…you were so encouraging about my decision to pursue my writing five years ago, and I wanted to let you know that I made good on all that. My memoir about getting kicked out of my Christian high school comes out from Little, Brown next month, and I’ll be reading and signing at The Grove Barnes & Noble. I just found out there’s a big banner with my picture in the atrium there, and it makes me laugh when I read what I wrote you at the bottom of this email back in 2006. I said:
“When I came to your class, I thought I was just going to get some good comedy technique. Instead, I got abundantly clear direction that is going to alter the course of my 30’s, and probably my life. Now THAT’S what I call value.”
I was exactly right about that. I just finished writing a miniseries that shoots in Canada this summer, and got to join the WGA. And I’ve still been acting, too. I did a play in New York not long ago, and am still doing a web soap that won the Emmy for best short form content in 2011. You were instrumental in helping me shift my focus to where it needed to be, and I just wanted to say “thank you.”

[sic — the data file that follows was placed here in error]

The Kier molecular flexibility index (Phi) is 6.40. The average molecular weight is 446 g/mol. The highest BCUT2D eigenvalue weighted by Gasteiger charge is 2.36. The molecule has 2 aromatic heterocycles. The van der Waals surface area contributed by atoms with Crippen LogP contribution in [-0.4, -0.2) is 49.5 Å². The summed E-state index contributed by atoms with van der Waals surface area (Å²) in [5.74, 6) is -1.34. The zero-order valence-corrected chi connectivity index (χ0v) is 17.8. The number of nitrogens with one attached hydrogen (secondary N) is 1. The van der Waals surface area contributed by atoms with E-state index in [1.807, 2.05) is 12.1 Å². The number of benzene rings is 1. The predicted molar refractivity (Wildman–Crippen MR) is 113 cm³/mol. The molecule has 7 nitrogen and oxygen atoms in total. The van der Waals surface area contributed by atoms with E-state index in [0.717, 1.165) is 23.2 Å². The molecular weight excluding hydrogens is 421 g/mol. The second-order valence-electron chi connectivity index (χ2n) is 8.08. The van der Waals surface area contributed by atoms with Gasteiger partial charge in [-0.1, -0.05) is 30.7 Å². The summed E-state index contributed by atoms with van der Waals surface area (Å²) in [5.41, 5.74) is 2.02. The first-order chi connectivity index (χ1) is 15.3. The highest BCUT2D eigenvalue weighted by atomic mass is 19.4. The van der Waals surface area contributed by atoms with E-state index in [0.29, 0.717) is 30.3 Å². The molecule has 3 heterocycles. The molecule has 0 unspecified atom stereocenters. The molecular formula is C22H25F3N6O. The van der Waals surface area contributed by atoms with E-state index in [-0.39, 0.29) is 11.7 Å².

You changed my life.
During most of the rehearsal process I’ve been extremely present and listening and doing all the great things that feel good. The past two days, however, I started putting pressure on myself because we were supposed to be off book. I felt myself completely clam up and go into my left brain trying to make things right/be perfect. The director said she could see the scene getting ahead of me. I would rush ahead to try and keep up.
It’s amazing how quickly all of the work I’ve done can go out the window and I can become this non-listening robot, regurgitating lines, half the time not even the right lines, because of the insane pressure I put on myself. I have no idea how far along I’m supposed to be in this process since it is the first play I have ever done, so there’s a lot of fear boiling inside of me from that.
I’m so glad I’m doing this. It is scaring the fuck out of me right now, but I think it’s going to do something good for me as an actor and a person. Now I’m concentrating on breathing, being okay in the unknown, allowing myself to suck. You know, all the go-to LK genius moves. Now that I’m aware of what is happening, it is amazing to be in the middle of it — seeing it and feeling it all happen. My brain shifting from right to left, my breathing becoming shorter, my GATs turning into BATs, my free- flowing creativity/fun getting cut off by my need to be precise and perfect.